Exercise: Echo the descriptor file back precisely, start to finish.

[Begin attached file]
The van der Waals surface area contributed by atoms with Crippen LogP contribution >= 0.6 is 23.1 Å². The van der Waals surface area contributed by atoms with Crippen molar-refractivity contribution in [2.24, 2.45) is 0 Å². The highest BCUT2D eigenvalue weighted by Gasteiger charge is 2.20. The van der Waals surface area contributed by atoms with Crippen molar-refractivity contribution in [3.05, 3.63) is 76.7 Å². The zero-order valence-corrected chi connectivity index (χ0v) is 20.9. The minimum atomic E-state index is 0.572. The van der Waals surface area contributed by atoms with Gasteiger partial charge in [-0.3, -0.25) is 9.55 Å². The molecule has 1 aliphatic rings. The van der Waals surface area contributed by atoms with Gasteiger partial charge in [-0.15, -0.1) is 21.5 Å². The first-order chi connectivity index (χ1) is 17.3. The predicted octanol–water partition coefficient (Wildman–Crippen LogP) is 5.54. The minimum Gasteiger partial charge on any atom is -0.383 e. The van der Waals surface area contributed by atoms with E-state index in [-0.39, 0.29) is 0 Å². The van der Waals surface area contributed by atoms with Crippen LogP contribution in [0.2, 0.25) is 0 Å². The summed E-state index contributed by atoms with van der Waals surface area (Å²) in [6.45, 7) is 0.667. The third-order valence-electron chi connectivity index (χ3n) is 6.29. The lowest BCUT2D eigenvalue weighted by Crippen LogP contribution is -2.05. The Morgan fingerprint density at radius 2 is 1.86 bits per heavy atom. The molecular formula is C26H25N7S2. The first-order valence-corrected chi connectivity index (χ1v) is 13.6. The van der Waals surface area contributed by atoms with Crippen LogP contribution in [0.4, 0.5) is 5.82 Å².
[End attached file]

The van der Waals surface area contributed by atoms with Crippen LogP contribution >= 0.6 is 23.1 Å². The van der Waals surface area contributed by atoms with Crippen molar-refractivity contribution in [2.24, 2.45) is 0 Å². The highest BCUT2D eigenvalue weighted by Gasteiger charge is 2.20. The van der Waals surface area contributed by atoms with Crippen molar-refractivity contribution in [3.05, 3.63) is 76.7 Å². The zero-order valence-corrected chi connectivity index (χ0v) is 20.9. The minimum atomic E-state index is 0.572. The van der Waals surface area contributed by atoms with Gasteiger partial charge in [-0.3, -0.25) is 9.55 Å². The molecule has 1 aliphatic rings. The van der Waals surface area contributed by atoms with Gasteiger partial charge in [-0.15, -0.1) is 21.5 Å². The first-order chi connectivity index (χ1) is 17.3. The predicted octanol–water partition coefficient (Wildman–Crippen LogP) is 5.54. The minimum Gasteiger partial charge on any atom is -0.383 e. The van der Waals surface area contributed by atoms with E-state index in [-0.39, 0.29) is 0 Å². The van der Waals surface area contributed by atoms with Crippen LogP contribution in [0.2, 0.25) is 0 Å². The summed E-state index contributed by atoms with van der Waals surface area (Å²) in [6.45, 7) is 0.667. The third-order valence-electron chi connectivity index (χ3n) is 6.29. The lowest BCUT2D eigenvalue weighted by Crippen LogP contribution is -2.05. The Morgan fingerprint density at radius 2 is 1.86 bits per heavy atom. The molecular formula is C26H25N7S2. The first-order valence-corrected chi connectivity index (χ1v) is 13.6. The van der Waals surface area contributed by atoms with Crippen LogP contribution in [0.4, 0.5) is 5.82 Å².